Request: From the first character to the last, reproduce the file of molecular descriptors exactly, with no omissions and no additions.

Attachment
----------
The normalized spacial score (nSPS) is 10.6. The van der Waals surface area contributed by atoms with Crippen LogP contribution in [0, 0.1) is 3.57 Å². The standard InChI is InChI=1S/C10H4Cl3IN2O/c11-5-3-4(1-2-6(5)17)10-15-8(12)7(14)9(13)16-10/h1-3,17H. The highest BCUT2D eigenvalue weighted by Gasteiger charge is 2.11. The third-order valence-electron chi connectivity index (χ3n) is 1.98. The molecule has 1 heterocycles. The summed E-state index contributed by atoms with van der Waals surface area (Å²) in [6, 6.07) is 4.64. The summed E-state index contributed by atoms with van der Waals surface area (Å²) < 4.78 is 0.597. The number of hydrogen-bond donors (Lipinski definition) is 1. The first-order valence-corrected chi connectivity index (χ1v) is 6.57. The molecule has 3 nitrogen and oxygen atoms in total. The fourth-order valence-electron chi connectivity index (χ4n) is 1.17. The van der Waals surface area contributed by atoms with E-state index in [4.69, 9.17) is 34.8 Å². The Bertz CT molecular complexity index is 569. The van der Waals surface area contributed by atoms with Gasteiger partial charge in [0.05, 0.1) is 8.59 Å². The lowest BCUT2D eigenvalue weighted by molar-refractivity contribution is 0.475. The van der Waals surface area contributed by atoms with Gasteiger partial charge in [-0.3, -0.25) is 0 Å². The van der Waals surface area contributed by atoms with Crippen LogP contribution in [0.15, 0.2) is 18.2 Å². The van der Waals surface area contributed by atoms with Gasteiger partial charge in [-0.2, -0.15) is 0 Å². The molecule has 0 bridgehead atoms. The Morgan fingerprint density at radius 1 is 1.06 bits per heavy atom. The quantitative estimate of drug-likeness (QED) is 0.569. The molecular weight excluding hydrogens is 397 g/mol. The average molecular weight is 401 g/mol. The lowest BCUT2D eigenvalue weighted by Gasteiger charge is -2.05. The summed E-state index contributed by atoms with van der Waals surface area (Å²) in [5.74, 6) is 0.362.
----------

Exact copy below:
The normalized spacial score (nSPS) is 10.6. The van der Waals surface area contributed by atoms with Crippen LogP contribution in [0, 0.1) is 3.57 Å². The standard InChI is InChI=1S/C10H4Cl3IN2O/c11-5-3-4(1-2-6(5)17)10-15-8(12)7(14)9(13)16-10/h1-3,17H. The highest BCUT2D eigenvalue weighted by Gasteiger charge is 2.11. The third-order valence-electron chi connectivity index (χ3n) is 1.98. The molecule has 1 heterocycles. The summed E-state index contributed by atoms with van der Waals surface area (Å²) in [6, 6.07) is 4.64. The summed E-state index contributed by atoms with van der Waals surface area (Å²) < 4.78 is 0.597. The number of hydrogen-bond donors (Lipinski definition) is 1. The first-order valence-corrected chi connectivity index (χ1v) is 6.57. The molecule has 3 nitrogen and oxygen atoms in total. The fourth-order valence-electron chi connectivity index (χ4n) is 1.17. The van der Waals surface area contributed by atoms with E-state index in [4.69, 9.17) is 34.8 Å². The Bertz CT molecular complexity index is 569. The van der Waals surface area contributed by atoms with Gasteiger partial charge in [0.05, 0.1) is 8.59 Å². The lowest BCUT2D eigenvalue weighted by molar-refractivity contribution is 0.475. The van der Waals surface area contributed by atoms with Gasteiger partial charge in [-0.3, -0.25) is 0 Å². The van der Waals surface area contributed by atoms with Crippen LogP contribution in [0.15, 0.2) is 18.2 Å². The van der Waals surface area contributed by atoms with Gasteiger partial charge in [-0.2, -0.15) is 0 Å². The molecule has 0 bridgehead atoms. The Morgan fingerprint density at radius 1 is 1.06 bits per heavy atom. The quantitative estimate of drug-likeness (QED) is 0.569. The molecular weight excluding hydrogens is 397 g/mol. The average molecular weight is 401 g/mol. The lowest BCUT2D eigenvalue weighted by Gasteiger charge is -2.05. The summed E-state index contributed by atoms with van der Waals surface area (Å²) in [5.74, 6) is 0.362.